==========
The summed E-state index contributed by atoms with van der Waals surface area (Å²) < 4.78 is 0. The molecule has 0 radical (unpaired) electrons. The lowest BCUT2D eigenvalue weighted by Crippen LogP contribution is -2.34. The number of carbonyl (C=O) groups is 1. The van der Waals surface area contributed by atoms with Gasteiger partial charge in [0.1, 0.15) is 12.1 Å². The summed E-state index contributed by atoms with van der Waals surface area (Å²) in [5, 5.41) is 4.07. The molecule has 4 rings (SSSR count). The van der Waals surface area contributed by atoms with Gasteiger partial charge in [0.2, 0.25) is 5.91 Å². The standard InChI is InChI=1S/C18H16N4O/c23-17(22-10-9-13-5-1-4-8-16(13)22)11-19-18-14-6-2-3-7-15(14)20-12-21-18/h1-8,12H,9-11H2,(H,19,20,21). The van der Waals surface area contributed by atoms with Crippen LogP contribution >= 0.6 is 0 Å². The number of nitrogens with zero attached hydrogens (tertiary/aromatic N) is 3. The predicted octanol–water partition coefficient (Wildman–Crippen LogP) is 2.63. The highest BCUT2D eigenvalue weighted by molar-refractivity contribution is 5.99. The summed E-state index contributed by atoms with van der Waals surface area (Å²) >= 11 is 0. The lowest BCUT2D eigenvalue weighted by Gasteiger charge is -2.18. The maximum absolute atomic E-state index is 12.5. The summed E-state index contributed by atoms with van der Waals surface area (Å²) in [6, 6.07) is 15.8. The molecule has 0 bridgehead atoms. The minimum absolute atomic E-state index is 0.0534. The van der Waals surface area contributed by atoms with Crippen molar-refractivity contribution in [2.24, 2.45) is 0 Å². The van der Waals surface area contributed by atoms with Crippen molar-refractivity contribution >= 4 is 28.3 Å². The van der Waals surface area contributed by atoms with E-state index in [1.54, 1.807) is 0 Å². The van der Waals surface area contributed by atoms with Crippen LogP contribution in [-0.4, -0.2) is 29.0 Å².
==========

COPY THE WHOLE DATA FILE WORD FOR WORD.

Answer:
The summed E-state index contributed by atoms with van der Waals surface area (Å²) < 4.78 is 0. The molecule has 0 radical (unpaired) electrons. The lowest BCUT2D eigenvalue weighted by Crippen LogP contribution is -2.34. The number of carbonyl (C=O) groups is 1. The van der Waals surface area contributed by atoms with Gasteiger partial charge in [0.1, 0.15) is 12.1 Å². The summed E-state index contributed by atoms with van der Waals surface area (Å²) in [5, 5.41) is 4.07. The molecule has 4 rings (SSSR count). The van der Waals surface area contributed by atoms with Gasteiger partial charge in [0.2, 0.25) is 5.91 Å². The standard InChI is InChI=1S/C18H16N4O/c23-17(22-10-9-13-5-1-4-8-16(13)22)11-19-18-14-6-2-3-7-15(14)20-12-21-18/h1-8,12H,9-11H2,(H,19,20,21). The van der Waals surface area contributed by atoms with Crippen LogP contribution >= 0.6 is 0 Å². The number of nitrogens with zero attached hydrogens (tertiary/aromatic N) is 3. The predicted octanol–water partition coefficient (Wildman–Crippen LogP) is 2.63. The highest BCUT2D eigenvalue weighted by molar-refractivity contribution is 5.99. The summed E-state index contributed by atoms with van der Waals surface area (Å²) >= 11 is 0. The lowest BCUT2D eigenvalue weighted by Gasteiger charge is -2.18. The maximum absolute atomic E-state index is 12.5. The summed E-state index contributed by atoms with van der Waals surface area (Å²) in [6, 6.07) is 15.8. The molecule has 0 bridgehead atoms. The minimum absolute atomic E-state index is 0.0534. The van der Waals surface area contributed by atoms with Crippen molar-refractivity contribution in [2.24, 2.45) is 0 Å². The van der Waals surface area contributed by atoms with Crippen molar-refractivity contribution >= 4 is 28.3 Å². The van der Waals surface area contributed by atoms with E-state index in [1.54, 1.807) is 0 Å². The van der Waals surface area contributed by atoms with Crippen LogP contribution in [-0.4, -0.2) is 29.0 Å².